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Photo of Joe FrostAfter completing his undergraduate degree in Natural Sciences at the University of Cambridge, Joe Frost was awarded joint funding by the RDM Scholars Programme and the Christopher Welch Scholarship in Biological Sciences to conduct a D.Phil., with Professor Hal Drakesmith.

His research in the Drakesmith lab asks how iron availability impacts upon immunity. Genetic defects in immune cell iron uptake have been found to cause a human immunodeficiency syndrome, demonstrating the adaptive immune system's requirement for iron. He hypothesised that iron may become limiting for lymphocytes under conditions of physiological iron deficiency, resulting in an impaired adaptive immune response. Iron deficiency is the most prevalent micronutrient deficiency worldwide; understanding the nutritional requirements of immune responses might help us better implement vaccination regimes.

Using experimental in vivo and in vitro models, h made the discovery that iron availability, controlled by the iron regulatory hormone, hepcidin, critically regulates T cell and B cell responses to vaccination and infection.  This work was published in Med, Cell Press’ new translational medicine journal. These discoveries provide important evidence supporting ongoing investigations testing whether iron supplementation can improve vaccine efficacy. Several trials exploring this concept are underway, and he has contributed to their design.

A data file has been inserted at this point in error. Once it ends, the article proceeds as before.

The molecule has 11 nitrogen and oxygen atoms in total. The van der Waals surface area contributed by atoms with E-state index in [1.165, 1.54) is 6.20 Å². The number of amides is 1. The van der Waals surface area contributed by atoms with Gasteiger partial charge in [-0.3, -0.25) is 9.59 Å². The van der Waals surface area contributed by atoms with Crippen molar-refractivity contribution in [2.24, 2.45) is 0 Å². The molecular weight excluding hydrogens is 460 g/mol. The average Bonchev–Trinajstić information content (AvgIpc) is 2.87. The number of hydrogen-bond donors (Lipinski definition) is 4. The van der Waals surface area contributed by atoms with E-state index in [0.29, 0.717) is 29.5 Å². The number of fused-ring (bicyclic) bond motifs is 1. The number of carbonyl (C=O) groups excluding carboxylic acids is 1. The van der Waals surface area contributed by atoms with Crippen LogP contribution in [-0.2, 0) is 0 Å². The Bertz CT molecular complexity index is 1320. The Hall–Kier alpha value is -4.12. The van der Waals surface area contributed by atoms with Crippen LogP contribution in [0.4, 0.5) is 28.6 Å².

As well as exploring how altered systemic iron homeostasis alters adaptive immune responses, he also investigated the specific cellular defects of iron-deprived T cells. He found that iron-deprived T cells not only have altered effector functions, but also a defect in their oxidative metabolism, leading us to propose that iron is a novel immunometabolite. These results were built upon by characterising the iron-dependent T cell proteome and the importance of iron for the function of another lymphocyte subset, NK cells, with collaborators in Oxford and Dublin.

After his D.Phil., he stayed in Oxford for a short postdoc position with Professor Drakesmith, investigating the disruption of systemic iron homeostasis in COVID-19 infection, the dependence of innate immunity on iron availability and how modulation of serum iron levels might be exploited therapeutically.

Overall, Dr Frost says that his work has greatly benefited from the facilities and hugely supportive collaborative atmosphere fostered by the Weatherall Institute of Molecular Medicine and RDM. “Without my many colleagues who contributed in a multitude of ways, the progress we made would not have happened”, he said.

He is now looking forward to my next research position as a post-doctoral researcher with Alexander Rudensky at the Sloan Kettering Institute in New York City.